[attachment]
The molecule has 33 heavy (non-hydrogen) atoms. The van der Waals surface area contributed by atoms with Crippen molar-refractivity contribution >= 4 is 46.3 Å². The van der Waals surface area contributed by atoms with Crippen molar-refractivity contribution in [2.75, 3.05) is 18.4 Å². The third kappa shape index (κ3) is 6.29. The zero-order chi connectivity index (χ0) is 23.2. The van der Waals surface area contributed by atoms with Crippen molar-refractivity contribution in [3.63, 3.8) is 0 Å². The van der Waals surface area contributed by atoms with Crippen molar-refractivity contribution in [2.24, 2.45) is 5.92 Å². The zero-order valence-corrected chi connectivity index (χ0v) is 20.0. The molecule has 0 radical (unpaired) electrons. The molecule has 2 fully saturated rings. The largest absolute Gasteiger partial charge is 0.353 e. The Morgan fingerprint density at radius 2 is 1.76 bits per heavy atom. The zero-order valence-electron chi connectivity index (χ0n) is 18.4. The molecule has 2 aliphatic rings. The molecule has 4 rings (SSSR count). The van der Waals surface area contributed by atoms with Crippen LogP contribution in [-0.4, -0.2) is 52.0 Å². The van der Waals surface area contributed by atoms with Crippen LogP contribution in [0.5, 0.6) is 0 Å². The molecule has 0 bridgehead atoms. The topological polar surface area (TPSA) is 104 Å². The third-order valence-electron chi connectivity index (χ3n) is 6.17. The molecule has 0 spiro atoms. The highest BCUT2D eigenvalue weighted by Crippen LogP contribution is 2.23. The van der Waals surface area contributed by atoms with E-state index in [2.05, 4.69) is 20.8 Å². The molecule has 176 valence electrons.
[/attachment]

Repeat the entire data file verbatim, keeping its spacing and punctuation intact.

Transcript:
The molecule has 33 heavy (non-hydrogen) atoms. The van der Waals surface area contributed by atoms with Crippen molar-refractivity contribution >= 4 is 46.3 Å². The van der Waals surface area contributed by atoms with Crippen molar-refractivity contribution in [2.75, 3.05) is 18.4 Å². The third kappa shape index (κ3) is 6.29. The zero-order chi connectivity index (χ0) is 23.2. The van der Waals surface area contributed by atoms with Crippen molar-refractivity contribution in [3.63, 3.8) is 0 Å². The van der Waals surface area contributed by atoms with Crippen molar-refractivity contribution in [2.24, 2.45) is 5.92 Å². The zero-order valence-corrected chi connectivity index (χ0v) is 20.0. The molecule has 0 radical (unpaired) electrons. The molecule has 2 fully saturated rings. The largest absolute Gasteiger partial charge is 0.353 e. The Morgan fingerprint density at radius 2 is 1.76 bits per heavy atom. The zero-order valence-electron chi connectivity index (χ0n) is 18.4. The molecule has 2 aliphatic rings. The molecule has 4 rings (SSSR count). The van der Waals surface area contributed by atoms with Crippen LogP contribution in [-0.4, -0.2) is 52.0 Å². The van der Waals surface area contributed by atoms with Crippen LogP contribution in [0.5, 0.6) is 0 Å². The molecule has 0 bridgehead atoms. The topological polar surface area (TPSA) is 104 Å². The third-order valence-electron chi connectivity index (χ3n) is 6.17. The molecule has 0 spiro atoms. The highest BCUT2D eigenvalue weighted by Crippen LogP contribution is 2.23. The van der Waals surface area contributed by atoms with E-state index in [2.05, 4.69) is 20.8 Å². The molecule has 176 valence electrons.